MORE: Best Monitors
MORE: Best Power Supplies
MORE: How To Build A PC

Chris Angelini is Editor Emeritus at Tom's Hardware. Follow him on Twitter and Google+.

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15 comments
    Your comment
  • rush21hit
    Wait, so it's really true HD5850 weaker than 750Ti? Haven't look for actual data but I'd just take what Tom's said here. And now I feel so old...
    *I remember the times I had to do some serious fasting to buy it. Also did the same thing for HD4670 before that and X1650XT before that too.
    0
  • AndrewJacksonZA
    Hi guys

    Thank you for keeping your chart updated, it's useful for me and I'm sure for many other people too. :-)

    I don't understand your reasoning for putting the GTX 1060 one tier above the RX 480. Please could you explain it to me? Based on benchmark evidence from your 1060 review http://www.tomshardware.com/reviews/nvidia-geforce-gtx-1060-pascal,4679-3.html as well as other reviews on the web (because you guys didn't include a Vulkan API in your benchmarks like, saaaaayyyyyy... Doom) I disagree. I would put them on the same tier.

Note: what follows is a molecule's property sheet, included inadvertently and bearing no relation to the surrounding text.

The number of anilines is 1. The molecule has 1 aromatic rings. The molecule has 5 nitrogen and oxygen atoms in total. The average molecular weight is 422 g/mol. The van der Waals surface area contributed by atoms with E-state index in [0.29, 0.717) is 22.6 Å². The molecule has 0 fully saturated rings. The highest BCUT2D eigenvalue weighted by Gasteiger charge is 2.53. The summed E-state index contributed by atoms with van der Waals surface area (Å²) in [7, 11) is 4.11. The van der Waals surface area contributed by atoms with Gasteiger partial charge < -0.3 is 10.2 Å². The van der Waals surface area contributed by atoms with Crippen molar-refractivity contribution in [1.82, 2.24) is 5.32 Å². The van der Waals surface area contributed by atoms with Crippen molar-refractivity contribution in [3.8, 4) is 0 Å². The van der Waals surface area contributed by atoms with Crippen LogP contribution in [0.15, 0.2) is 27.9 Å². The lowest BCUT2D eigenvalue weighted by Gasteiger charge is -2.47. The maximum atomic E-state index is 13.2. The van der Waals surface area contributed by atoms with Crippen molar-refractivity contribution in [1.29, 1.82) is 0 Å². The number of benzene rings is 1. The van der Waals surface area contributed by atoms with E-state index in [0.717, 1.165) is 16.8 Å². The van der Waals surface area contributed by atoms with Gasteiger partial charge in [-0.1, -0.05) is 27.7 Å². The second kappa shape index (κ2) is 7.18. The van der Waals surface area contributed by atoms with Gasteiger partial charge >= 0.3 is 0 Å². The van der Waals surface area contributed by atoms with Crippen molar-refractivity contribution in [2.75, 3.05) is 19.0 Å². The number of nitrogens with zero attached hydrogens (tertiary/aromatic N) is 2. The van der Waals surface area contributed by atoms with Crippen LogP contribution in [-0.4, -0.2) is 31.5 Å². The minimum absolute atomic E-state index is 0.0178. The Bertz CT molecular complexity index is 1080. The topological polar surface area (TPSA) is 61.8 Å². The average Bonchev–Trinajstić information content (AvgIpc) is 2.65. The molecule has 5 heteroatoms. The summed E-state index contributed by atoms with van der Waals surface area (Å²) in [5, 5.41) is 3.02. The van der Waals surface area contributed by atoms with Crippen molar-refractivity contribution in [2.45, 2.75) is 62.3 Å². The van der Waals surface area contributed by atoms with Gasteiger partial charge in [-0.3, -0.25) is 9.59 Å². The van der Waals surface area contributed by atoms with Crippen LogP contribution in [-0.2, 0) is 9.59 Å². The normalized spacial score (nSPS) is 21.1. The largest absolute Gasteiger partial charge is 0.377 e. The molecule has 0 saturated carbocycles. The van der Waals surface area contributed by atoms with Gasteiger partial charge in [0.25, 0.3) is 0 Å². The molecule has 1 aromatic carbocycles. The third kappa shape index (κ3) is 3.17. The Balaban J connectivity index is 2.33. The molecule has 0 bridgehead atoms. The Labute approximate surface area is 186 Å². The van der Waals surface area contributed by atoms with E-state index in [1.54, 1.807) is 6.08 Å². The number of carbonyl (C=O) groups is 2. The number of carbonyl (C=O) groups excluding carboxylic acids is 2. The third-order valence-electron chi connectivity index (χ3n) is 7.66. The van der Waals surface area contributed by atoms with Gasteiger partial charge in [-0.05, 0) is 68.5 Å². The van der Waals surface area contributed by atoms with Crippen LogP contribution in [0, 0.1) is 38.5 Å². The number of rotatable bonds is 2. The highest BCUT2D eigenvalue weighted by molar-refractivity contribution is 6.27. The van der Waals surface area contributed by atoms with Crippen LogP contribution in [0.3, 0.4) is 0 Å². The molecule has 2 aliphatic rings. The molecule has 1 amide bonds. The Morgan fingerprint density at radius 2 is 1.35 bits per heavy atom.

If I had to only focus on DX11, I'd put the 1060 on a tier above the 480.
    If I had to only focus on DX12 and Vulkan, I'd put the 480 on a tier above the 1060.
    If I had to only focus on all three, I think that the same tier is fair.

    In case any readers are looking for a Doom benchmark and somehow hasn't read one yet, go to [H]ardOCP: http://www.hardocp.com/article/2016/07/19/nvidia_geforce_gtx_1060_founders_edition_review/4
    I'm pointing you to that site specifically because they seem, to me, to be a site that's biased towards Nvidia, but they do have the integrity to be fair and honest when the evidence demonstrates the opposite, as it is in this case.

    @Toms team regarding Doom:
    On 19 July 2016 Igor said that you guys were waiting on id to release a patch to enable Vulkan async compute on Nvidia hardware.